Wednesday, 23 July 2014

Palermo


As we approach Palermo the shoreline turns from soaring cliffs and wooded slopes to dusty roads and bricks and mortar. The urban sprawl of Sicily's largest city reaches out through the valleys and stretches its fingers down to the sea. The wind is still gusting at over twenty knots and we rocket into the bay of Palermo at 10 knots on a broad reach with Fatty testing the cockpit cushions for comfort.

The marina of Villa Igeia is on the outskirts of Palermo: on one side the rusty cranes of the commercial harbour, an eyesore of the modern era; on the other, the elegant Grand Hotel Villa Igeia, restored in the Art Nouveau style at the end of the 19th century, it reclines graciously on the hillside overlooking the marina.  Rolling lawns, white parasols and mature palm trees soften the castellated walls; a reminder of Sicily's violent past when numerous invaders fought for control of this strategic beachhead into the western Mediterranean.

Tonino, the harbour master, directs us to our berth. He strides along the pontoon in baggy blue shorts and vest, huge shoulders hunched forward, his large bald head shining in the afternoon sun.  As we slide Juno through the tiny gap and rotate her on the spot with bow thruster and prop walk, his face breaks into a grin 'Molto bene - Carolina' and then as an afterthought he points to me 'my name is?' he interrogates using his full range of English vocabulary. I introduce myself; 'Ciao Pablo' he nods and I too am honoured with a smile.  We tie up alongside a large shiny new motor yacht, the skipper scampering along his side decks ready to defend his charge with fenders, but seeing us safely tied up with no incident he stretches out his hand: 'Franco, al vostro servicio'.  We are leaving Juno here for two weeks while we head to the UK for Emma's wedding and the last few board meetings, so we have two days of cleaning and tinkering, but first, the Grand Hotel for dinner.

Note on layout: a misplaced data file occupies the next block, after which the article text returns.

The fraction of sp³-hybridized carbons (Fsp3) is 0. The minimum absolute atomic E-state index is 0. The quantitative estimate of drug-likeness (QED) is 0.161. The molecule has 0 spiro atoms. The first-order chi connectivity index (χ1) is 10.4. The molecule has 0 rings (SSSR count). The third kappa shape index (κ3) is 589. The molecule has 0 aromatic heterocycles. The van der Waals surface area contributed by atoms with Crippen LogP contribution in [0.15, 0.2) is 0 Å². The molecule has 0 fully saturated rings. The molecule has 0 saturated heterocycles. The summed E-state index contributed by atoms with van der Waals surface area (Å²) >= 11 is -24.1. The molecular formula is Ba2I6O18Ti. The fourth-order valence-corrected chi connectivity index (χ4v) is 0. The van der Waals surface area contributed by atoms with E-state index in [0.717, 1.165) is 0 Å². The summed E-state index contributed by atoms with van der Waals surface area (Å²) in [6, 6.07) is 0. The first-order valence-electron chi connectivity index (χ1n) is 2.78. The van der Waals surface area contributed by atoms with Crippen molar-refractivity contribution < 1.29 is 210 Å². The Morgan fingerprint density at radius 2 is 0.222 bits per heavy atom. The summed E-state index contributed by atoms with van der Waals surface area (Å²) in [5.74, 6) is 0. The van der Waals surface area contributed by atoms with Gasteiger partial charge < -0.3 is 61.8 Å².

We walk through the grimy back streets away from the marina, feeling slightly uneasy as darkness falls and the shadows lengthen. Around a corner the road widens and the contrast is stark.  Large black wrought iron gates are opened by a uniformed guard and we cross the red crested carpet into the peaceful oasis of the hotel.  From dusty modern metropolis we have entered the elegance of a bygone era and we are directed out to the canopied terrace where we are greeted by an army of Italian couture.  Fatty looks gorgeous in her new dress and she turns expensive heads as we are led to a table overlooking the swimming pool and beyond to the marina, where Juno is safely docked. It is a warm still evening and the perfect setting for dinner.






Back in the UK we head for the Isle of Wight in glorious sunshine because Emma is getting married to RG.  Initials alone, must be Indian surely? No, American and very charming. We have been on family holidays with the Oultons since our children were in nappies and its great to see Emma getting married to the boy of her dreams, and all in the beautiful setting of Ningwood Manor where Oults and C (nee Claire) have decided to spend the next fifty years of their lives. Great decision.





























Now it's back to the small matter of planning that circumnavigation.






























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